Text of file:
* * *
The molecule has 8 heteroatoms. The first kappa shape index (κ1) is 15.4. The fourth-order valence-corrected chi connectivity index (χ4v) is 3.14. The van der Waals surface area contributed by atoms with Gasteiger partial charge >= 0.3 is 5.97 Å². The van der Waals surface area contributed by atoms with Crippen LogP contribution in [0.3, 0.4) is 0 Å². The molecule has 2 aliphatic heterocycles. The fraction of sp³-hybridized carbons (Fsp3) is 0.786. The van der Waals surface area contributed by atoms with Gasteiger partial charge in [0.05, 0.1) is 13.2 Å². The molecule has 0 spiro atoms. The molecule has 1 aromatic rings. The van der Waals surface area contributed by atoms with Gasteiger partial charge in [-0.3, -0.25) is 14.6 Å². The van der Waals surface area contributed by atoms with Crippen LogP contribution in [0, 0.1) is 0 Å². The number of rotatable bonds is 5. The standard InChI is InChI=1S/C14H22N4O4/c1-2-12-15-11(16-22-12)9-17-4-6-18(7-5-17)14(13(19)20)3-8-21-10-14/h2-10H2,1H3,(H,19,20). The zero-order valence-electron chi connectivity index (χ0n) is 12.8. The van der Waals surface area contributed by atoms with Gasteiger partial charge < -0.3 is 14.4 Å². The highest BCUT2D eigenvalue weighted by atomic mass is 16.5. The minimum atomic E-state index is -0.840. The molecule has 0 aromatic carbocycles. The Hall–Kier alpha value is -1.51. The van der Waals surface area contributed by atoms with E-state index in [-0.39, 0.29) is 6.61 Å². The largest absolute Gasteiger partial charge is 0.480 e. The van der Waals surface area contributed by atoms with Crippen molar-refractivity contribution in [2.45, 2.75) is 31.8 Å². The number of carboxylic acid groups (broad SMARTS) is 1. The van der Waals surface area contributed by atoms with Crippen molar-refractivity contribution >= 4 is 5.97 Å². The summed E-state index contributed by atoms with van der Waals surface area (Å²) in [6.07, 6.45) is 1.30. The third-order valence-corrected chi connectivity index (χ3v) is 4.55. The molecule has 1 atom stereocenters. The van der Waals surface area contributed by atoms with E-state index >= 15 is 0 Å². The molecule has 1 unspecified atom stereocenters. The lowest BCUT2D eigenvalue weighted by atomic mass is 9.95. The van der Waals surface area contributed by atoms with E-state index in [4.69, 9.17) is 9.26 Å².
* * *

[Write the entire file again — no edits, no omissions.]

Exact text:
The molecule has 8 heteroatoms. The first kappa shape index (κ1) is 15.4. The fourth-order valence-corrected chi connectivity index (χ4v) is 3.14. The van der Waals surface area contributed by atoms with Gasteiger partial charge >= 0.3 is 5.97 Å². The van der Waals surface area contributed by atoms with Crippen LogP contribution in [0.3, 0.4) is 0 Å². The molecule has 2 aliphatic heterocycles. The fraction of sp³-hybridized carbons (Fsp3) is 0.786. The van der Waals surface area contributed by atoms with Gasteiger partial charge in [0.05, 0.1) is 13.2 Å². The molecule has 0 spiro atoms. The molecule has 1 aromatic rings. The van der Waals surface area contributed by atoms with Gasteiger partial charge in [-0.3, -0.25) is 14.6 Å². The van der Waals surface area contributed by atoms with Crippen LogP contribution in [0, 0.1) is 0 Å². The number of rotatable bonds is 5. The standard InChI is InChI=1S/C14H22N4O4/c1-2-12-15-11(16-22-12)9-17-4-6-18(7-5-17)14(13(19)20)3-8-21-10-14/h2-10H2,1H3,(H,19,20). The zero-order valence-electron chi connectivity index (χ0n) is 12.8. The van der Waals surface area contributed by atoms with Gasteiger partial charge < -0.3 is 14.4 Å². The highest BCUT2D eigenvalue weighted by atomic mass is 16.5. The minimum atomic E-state index is -0.840. The molecule has 0 aromatic carbocycles. The Hall–Kier alpha value is -1.51. The van der Waals surface area contributed by atoms with E-state index in [-0.39, 0.29) is 6.61 Å². The largest absolute Gasteiger partial charge is 0.480 e. The van der Waals surface area contributed by atoms with Crippen molar-refractivity contribution in [2.45, 2.75) is 31.8 Å². The number of carboxylic acid groups (broad SMARTS) is 1. The van der Waals surface area contributed by atoms with Crippen molar-refractivity contribution >= 4 is 5.97 Å². The summed E-state index contributed by atoms with van der Waals surface area (Å²) in [6.07, 6.45) is 1.30. The third-order valence-corrected chi connectivity index (χ3v) is 4.55. The molecule has 1 atom stereocenters. The van der Waals surface area contributed by atoms with E-state index >= 15 is 0 Å². The molecule has 1 unspecified atom stereocenters. The lowest BCUT2D eigenvalue weighted by atomic mass is 9.95. The van der Waals surface area contributed by atoms with E-state index in [4.69, 9.17) is 9.26 Å².